Immigration impasse ahead
DESPITE THE lame-duck defeat of a modest immigration reform known as the Dream Act, both President Obama and Majority Leader Harry M. Reid (D-Nev.) said they are not giving up on improving the nation's immigration laws. We applaud their persistence and hope progress is possible - if not for something "comprehensive," as was the goal in the past Congress, then for incremental change.
The recession and high unemployment certainly clouded the prospects for reform. Not coincidentally, the midterm elections elevated both in Washington and state capitals a number of politicians who are not much open to compromise. Mr. Obama has stepped up deportations and company audits above Bush administration levels, yet these politicians continue to attack the administration for its supposed softness on the issue. Calls to "close the border" before any other reform can be considered can hardly be taken seriously, given how many resources are now being devoted to border control.
In a handful of Southern and Western states, Republican governors and lawmakers are vowing to replicate Arizona's harshly nativist law or go even further with bills that would outlaw the presence of undocumented immigrants or require police to screen suspects for immigration status - or both. The assumption underlying such legislation is that the 11 million illegal immigrants in this country, including the 7 million who hold jobs, can and should be deported en masse.
In fact, deportation on such a scale would be impractical and economically self-defeating. According to polling data, it would also be broadly unpopular. Even among Americans who don't depend directly on illegal immigrants as a source of unskilled labor - which many do - there is little appetite for wrenching millions of undocumented families, including many with roots, relatives and children in America, from their communities and shoving them across the border.
In Congress, Rep. Steve King, an Iowa Republican who is likely to chair the subcommittee dealing directly with immigration, wants to end automatic or "birthright" citizenship for children born in the United States, which has been enshrined in U.S. law since the 14th Amendment's adoption in 1868. Mr. King's proposal, which targets children of illegal immigrants, is unlikely to carry both houses of Congress, and in any event it would be vetoed by Mr. Obama.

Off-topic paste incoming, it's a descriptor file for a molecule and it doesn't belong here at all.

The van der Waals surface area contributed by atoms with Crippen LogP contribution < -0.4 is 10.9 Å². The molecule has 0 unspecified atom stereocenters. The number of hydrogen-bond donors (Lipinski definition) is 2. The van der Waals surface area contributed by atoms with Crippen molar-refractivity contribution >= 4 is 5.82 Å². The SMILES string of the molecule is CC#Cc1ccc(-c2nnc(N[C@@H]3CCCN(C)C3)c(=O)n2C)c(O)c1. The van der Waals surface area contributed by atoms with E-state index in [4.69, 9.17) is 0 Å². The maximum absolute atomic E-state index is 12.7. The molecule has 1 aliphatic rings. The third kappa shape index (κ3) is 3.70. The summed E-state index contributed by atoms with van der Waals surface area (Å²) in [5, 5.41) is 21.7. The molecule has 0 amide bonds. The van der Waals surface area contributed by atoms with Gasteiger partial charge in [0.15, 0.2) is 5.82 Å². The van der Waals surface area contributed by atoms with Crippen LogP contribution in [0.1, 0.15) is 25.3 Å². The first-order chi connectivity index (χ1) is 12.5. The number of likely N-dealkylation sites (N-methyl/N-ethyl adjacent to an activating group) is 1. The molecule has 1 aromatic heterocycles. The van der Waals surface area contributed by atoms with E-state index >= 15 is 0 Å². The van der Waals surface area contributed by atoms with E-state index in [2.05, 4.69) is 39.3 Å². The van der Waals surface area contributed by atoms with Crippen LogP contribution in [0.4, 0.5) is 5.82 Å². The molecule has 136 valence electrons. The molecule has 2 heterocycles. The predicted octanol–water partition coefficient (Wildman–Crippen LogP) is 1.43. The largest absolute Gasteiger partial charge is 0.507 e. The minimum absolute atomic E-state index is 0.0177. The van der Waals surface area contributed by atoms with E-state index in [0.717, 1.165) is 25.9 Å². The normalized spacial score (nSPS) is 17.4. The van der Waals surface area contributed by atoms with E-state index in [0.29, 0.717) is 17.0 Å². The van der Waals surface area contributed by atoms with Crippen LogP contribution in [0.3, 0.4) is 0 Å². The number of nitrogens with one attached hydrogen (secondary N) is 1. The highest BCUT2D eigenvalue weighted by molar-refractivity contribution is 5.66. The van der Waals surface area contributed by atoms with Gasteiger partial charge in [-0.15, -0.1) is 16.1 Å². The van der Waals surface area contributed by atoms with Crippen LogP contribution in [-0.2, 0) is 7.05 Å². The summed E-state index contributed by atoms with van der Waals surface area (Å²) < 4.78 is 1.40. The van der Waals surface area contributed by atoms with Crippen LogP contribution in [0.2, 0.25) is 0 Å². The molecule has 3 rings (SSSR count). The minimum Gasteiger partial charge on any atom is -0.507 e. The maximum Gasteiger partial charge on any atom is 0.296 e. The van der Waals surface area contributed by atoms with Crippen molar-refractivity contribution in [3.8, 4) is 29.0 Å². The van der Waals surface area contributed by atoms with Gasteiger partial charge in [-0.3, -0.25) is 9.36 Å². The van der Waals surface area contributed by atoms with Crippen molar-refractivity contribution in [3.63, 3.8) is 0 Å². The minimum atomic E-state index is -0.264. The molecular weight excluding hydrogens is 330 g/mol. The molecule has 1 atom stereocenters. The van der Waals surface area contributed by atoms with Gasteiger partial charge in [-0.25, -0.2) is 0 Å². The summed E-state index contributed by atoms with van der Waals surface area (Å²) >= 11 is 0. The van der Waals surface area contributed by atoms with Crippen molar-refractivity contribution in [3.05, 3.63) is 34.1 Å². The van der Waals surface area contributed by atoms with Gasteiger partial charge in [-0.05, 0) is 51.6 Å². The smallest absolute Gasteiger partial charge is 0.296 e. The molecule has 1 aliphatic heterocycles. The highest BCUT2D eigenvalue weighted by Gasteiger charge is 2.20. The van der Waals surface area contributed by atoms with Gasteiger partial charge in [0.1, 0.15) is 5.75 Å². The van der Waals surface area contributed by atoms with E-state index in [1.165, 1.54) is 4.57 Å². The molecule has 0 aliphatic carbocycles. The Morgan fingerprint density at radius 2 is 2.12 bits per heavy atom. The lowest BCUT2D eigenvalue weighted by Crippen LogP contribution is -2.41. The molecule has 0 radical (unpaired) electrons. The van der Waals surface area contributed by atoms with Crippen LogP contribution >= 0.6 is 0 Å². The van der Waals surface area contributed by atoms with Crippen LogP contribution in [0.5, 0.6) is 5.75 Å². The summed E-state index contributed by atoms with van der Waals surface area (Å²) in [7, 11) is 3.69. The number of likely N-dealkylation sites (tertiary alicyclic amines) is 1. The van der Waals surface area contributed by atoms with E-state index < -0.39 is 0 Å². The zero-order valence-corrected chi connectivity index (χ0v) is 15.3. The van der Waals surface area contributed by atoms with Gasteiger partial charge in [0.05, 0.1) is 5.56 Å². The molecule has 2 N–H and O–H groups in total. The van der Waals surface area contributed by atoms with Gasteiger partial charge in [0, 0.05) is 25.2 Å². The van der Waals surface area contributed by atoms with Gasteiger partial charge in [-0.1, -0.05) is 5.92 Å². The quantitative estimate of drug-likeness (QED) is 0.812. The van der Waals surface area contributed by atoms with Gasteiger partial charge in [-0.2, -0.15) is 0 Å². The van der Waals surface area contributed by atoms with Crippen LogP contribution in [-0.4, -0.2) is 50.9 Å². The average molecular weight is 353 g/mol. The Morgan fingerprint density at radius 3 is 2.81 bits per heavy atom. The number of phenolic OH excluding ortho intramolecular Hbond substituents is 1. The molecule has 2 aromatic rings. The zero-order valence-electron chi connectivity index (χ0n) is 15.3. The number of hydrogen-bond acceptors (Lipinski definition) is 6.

Impasse also seems likely in efforts to shape comprehensive reform that would crack down on employers who hire undocumented workers while providing a steady supply of guest workers, attracting the skilled workers the country needs and offering a path to citizenship for illegal immigrants already here.
But particular pieces of immigration reform might still have bipartisan appeal. One such element is the historical shortage of visas for foreign workers with special skills and advanced degrees. Although demand eased somewhat this year due to the recession, and there are legitimate concerns about abuses in the system, the standing quotas in those categories - amounting to just 85,000 available visas per year - have been severely inadequate in recent years.
The result is that thousands of highly educated and technically adept foreigners - precisely the workers America needs to compete in the global marketplace - have been unable to come to the United States to fill vacant jobs here. That's even been true for foreigners who have completed PhDs in specialized fields at top U.S. universities - and are then forced to leave the country. Nothing could be more self-defeating. Let's hope Congress can at least see its way to fixing that problem.